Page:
Dear Doctor,

Obtaining adequate primary stability to support immediate loading depends on a number of factors. First, there must be sufficient quantity and quality of bone to support the implant. With immediate placement, it is paramount to extract the tooth in an atraumatic manner in order to maintain as much bone volume as possible.

Implant selection is another important factor. Tapered implants are more stable at the time of placement than parallel-walled implants. In addition to the tapered design, the Hahn™ Tapered Implant (Glidewell Direct; Irvine, Calif.), which I designed with the team of engineers at Glidewell, has an aggressive thread pattern. The pitch of the threads is designed to help resist vertical forces in immediate loading.

It’s very important to prepare the site so that when the implant is placed, it does not contact the thin facial walls of the socket. For immediate extraction replacements, choose an implant diameter that will be 1 mm to 2 mm away from the facial plate. I set the insertion torque on my drilling console at 40 Ncm. As the implant is being inserted, I guide it firmly against the palatal wall. After placing the implant with the handpiece, I finish with the torque wrench, making sure not to exceed 50 Ncm. If a minimum of 40 Ncm has been achieved, a temporary abutment can be placed along with a provisional restoration. It’s very important that the provisional is completely out of occlusion in all excursions.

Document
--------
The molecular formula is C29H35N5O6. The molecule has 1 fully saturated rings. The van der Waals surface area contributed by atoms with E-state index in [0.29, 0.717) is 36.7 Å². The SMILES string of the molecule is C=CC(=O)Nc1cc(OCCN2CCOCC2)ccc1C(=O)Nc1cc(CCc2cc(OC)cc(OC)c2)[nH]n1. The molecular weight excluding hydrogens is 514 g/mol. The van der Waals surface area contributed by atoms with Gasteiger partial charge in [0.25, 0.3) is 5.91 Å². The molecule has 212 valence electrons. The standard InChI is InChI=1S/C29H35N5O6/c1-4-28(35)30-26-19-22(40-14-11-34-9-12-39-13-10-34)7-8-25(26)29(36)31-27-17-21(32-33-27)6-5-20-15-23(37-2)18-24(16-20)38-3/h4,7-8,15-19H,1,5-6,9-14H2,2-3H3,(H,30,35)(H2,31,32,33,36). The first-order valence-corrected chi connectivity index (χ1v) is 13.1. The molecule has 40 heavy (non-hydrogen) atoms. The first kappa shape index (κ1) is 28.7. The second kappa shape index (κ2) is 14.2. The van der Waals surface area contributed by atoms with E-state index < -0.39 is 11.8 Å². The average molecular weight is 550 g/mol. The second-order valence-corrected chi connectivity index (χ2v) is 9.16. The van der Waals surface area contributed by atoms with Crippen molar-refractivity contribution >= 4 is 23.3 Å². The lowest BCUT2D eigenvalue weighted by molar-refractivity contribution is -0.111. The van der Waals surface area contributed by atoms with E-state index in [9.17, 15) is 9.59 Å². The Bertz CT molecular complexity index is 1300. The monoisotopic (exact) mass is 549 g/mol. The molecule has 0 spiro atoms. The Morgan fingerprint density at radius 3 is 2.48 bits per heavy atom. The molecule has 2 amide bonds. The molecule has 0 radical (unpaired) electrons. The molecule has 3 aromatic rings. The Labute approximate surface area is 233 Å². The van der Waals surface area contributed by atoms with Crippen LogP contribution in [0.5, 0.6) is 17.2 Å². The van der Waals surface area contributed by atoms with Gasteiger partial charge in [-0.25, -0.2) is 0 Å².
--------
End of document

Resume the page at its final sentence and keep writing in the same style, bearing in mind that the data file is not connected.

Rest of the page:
Immediate implant placements and loading have been successfully done by many clinicians for more than 40 years. There are many published studies on this topic, with success rates of over 95%. Like all procedures in dentistry, to achieve success we must follow the proven principles.